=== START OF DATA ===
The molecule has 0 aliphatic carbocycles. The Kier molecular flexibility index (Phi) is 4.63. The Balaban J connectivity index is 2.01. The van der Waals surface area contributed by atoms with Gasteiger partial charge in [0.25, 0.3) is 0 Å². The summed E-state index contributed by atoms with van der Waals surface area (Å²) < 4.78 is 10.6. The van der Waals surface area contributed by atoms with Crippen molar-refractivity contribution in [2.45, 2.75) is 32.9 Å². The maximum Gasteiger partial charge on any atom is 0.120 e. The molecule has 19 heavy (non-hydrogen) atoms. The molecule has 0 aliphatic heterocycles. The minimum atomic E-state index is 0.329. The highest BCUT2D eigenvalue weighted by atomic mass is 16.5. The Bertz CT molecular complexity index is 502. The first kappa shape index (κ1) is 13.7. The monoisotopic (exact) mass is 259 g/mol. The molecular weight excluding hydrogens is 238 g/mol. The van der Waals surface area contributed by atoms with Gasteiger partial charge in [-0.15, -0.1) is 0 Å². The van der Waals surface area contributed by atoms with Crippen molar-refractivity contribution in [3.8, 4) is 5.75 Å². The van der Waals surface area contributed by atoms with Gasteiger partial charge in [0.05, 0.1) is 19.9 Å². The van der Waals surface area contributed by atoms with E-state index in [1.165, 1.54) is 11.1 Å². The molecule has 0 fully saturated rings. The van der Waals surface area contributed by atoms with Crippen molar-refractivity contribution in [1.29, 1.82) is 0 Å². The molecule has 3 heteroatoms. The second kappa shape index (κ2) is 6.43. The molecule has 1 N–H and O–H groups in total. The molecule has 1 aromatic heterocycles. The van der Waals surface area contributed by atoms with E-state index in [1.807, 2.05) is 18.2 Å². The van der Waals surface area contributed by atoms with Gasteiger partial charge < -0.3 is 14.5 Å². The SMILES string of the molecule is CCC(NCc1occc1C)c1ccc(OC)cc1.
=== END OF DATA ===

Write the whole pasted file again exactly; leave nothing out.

The molecule has 0 aliphatic carbocycles. The Kier molecular flexibility index (Phi) is 4.63. The Balaban J connectivity index is 2.01. The van der Waals surface area contributed by atoms with Gasteiger partial charge in [0.25, 0.3) is 0 Å². The summed E-state index contributed by atoms with van der Waals surface area (Å²) < 4.78 is 10.6. The van der Waals surface area contributed by atoms with Crippen molar-refractivity contribution in [2.45, 2.75) is 32.9 Å². The maximum Gasteiger partial charge on any atom is 0.120 e. The molecule has 19 heavy (non-hydrogen) atoms. The molecule has 0 aliphatic heterocycles. The minimum atomic E-state index is 0.329. The highest BCUT2D eigenvalue weighted by atomic mass is 16.5. The Bertz CT molecular complexity index is 502. The first kappa shape index (κ1) is 13.7. The monoisotopic (exact) mass is 259 g/mol. The molecular weight excluding hydrogens is 238 g/mol. The van der Waals surface area contributed by atoms with Gasteiger partial charge in [-0.15, -0.1) is 0 Å². The van der Waals surface area contributed by atoms with Crippen molar-refractivity contribution in [3.8, 4) is 5.75 Å². The van der Waals surface area contributed by atoms with Gasteiger partial charge in [0.05, 0.1) is 19.9 Å². The van der Waals surface area contributed by atoms with E-state index in [1.165, 1.54) is 11.1 Å². The molecule has 0 fully saturated rings. The van der Waals surface area contributed by atoms with Crippen molar-refractivity contribution in [1.29, 1.82) is 0 Å². The molecule has 3 heteroatoms. The second kappa shape index (κ2) is 6.43. The molecule has 1 N–H and O–H groups in total. The molecule has 1 aromatic heterocycles. The van der Waals surface area contributed by atoms with E-state index in [1.807, 2.05) is 18.2 Å². The van der Waals surface area contributed by atoms with Gasteiger partial charge < -0.3 is 14.5 Å². The SMILES string of the molecule is CCC(NCc1occc1C)c1ccc(OC)cc1.